• Atlanta takes steps to become more bike friendly

    By: Matt Belanger


    ATLANTA - City leaders in Atlanta are taking steps to make the city more bike-friendly. They’re accepting applications until June 12 for a new chief bicycle officer. That person will oversee a plan to enhance the city’s bike lanes, bike-share programs and bicycle education efforts.
    “We certainly have room to improve,” said Rebecca Serna, with the Atlanta Bicycle Coalition.
    Serna helped secure $250,000 in funding for the five-year position. She said the city’s bike lane network currently has about 45 miles. City leaders hope to add 15 miles by the end of next year and to have 90 miles of bike lanes in the near future. Serna said one of the problems is the current network is fragmented, leading some bicyclists to make bad decisions , like riding on sidewalks and biking through red lights.
    “It discourages people on bikes to obey traffic laws," Serna said.
    Willis Brownlee rides his bike to make food deliveries in Midtown Atlanta. Channel 2 Action News caught him on camera illegally biking through a red light at 6th Street and Peachtree Street.
    “Can you understand why some drivers might be frustrated by that?” asked Channel 2’s Matt Belanger.
    “Yeah it makes sense. But I do know, on my behalf, when I do go through a red light I make sure there are no cars coming,” Brownlee said.
    There are no bike lanes along that stretch of Peachtree Street, so Brownless said he’s forced to ride with traffic and sometimes he goes through red lights to get a head start.
    “At one point you’ll be in a bike lane and the next you’re cut off and put into a regular lane with cars,” Brownlee said.
    Serna said Atlanta’s apartment and condominium construction boom has more people moving into the city and relying primarily on bicycles to get around. Serna said she hopes enhancing the city’s bike-lane network will encourage more people to bike who currently might think it’s too dangerous. She said bikers who are breaking the law while riding are harming themselves and the reputation of all who ride.
    “If we are going to continue to grow as a city we all just can’t keep driving alone everywhere.,” Serna said. “Where biking can be a decent default option like a car is now.”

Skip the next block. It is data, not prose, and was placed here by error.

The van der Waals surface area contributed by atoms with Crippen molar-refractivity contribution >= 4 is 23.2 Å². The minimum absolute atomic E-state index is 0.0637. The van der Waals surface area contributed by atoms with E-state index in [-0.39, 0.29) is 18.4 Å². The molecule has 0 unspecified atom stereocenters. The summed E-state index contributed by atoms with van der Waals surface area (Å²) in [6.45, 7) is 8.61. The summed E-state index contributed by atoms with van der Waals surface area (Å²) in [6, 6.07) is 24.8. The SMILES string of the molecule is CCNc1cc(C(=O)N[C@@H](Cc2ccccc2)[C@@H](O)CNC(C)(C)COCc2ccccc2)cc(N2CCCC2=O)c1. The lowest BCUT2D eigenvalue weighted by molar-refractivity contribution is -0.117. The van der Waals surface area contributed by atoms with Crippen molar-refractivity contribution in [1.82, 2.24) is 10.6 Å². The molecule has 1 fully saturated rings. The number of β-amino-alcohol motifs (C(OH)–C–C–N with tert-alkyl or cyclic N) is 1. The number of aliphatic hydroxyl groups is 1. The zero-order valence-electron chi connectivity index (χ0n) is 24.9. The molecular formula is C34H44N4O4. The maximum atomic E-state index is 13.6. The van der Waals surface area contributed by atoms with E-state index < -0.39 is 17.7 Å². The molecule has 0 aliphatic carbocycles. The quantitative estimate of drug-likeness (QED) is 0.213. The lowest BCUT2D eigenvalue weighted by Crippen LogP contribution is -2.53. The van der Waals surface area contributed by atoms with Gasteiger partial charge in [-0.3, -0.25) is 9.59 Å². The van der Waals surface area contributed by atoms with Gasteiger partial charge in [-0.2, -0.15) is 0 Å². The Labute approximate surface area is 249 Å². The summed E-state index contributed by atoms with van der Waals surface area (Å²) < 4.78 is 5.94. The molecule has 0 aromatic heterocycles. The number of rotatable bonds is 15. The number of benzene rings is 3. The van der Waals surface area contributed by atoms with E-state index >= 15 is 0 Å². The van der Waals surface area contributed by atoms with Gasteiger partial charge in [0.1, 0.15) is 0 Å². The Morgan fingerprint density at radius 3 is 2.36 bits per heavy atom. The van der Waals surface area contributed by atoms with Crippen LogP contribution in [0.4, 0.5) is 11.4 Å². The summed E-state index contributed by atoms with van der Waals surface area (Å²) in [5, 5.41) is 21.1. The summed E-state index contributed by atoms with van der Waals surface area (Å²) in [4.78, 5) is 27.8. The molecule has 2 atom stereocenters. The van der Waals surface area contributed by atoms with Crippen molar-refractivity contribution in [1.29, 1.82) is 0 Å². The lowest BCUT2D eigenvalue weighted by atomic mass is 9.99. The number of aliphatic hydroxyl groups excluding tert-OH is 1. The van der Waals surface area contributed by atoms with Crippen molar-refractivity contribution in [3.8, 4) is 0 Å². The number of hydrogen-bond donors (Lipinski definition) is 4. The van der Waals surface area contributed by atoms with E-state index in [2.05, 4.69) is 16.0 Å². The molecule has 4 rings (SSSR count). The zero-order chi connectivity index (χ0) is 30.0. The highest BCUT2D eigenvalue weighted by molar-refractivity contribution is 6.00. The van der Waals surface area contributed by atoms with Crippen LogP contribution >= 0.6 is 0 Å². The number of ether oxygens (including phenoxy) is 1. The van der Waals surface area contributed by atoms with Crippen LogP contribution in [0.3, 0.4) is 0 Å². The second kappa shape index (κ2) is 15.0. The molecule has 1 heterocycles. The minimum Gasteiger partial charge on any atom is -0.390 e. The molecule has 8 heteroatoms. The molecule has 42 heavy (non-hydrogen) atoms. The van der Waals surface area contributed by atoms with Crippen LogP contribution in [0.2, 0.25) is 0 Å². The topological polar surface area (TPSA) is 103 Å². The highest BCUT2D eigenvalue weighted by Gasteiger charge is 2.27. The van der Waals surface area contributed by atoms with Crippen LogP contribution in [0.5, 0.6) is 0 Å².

Many drivers said adding more bike lanes seems like a good idea.
    “I think it would speed up traffic, too. You don’t have to slow down for the guy on the bike,” said driver Tyler Watts.
    But others worry that taking away lanes used by vehicles on already-congested streets to create bike-only routes will only make traffic worse.
    “The streets are already narrow,” said Kimberly Kirkland, who said she gets nervous when driving around bicyclists because she worries about hitting them.
    “You just never know if someone is going to turn in front of you. The last thing you want to do is hit a biker,” Kirkland said.
    “We have our 10 or 15 percent just like there are 10 or 15 percent of bad motorists,” said David Mathews, of Decatur. “It brings back bad memories of me being hit.”
    Mathews created the group Bike Friendly Atlanta after one of his friends was hit and killed. He has an all-white bicycle and has dedicated himself to painting the names of Georgia bicyclists killed while riding on the spokes of his bike as a memorial.  So far in 2015, the Georgia Department of Transportation reports 11 Georgians have been killed in bicycle crashes.
    Mathews said adding more bike lanes in Atlanta is a good start. But he said sharing the road is a two-way street that will require bicyclists and drivers to work together.
    “We’ve got to get along better. A lot better than we are,” Mathews said.

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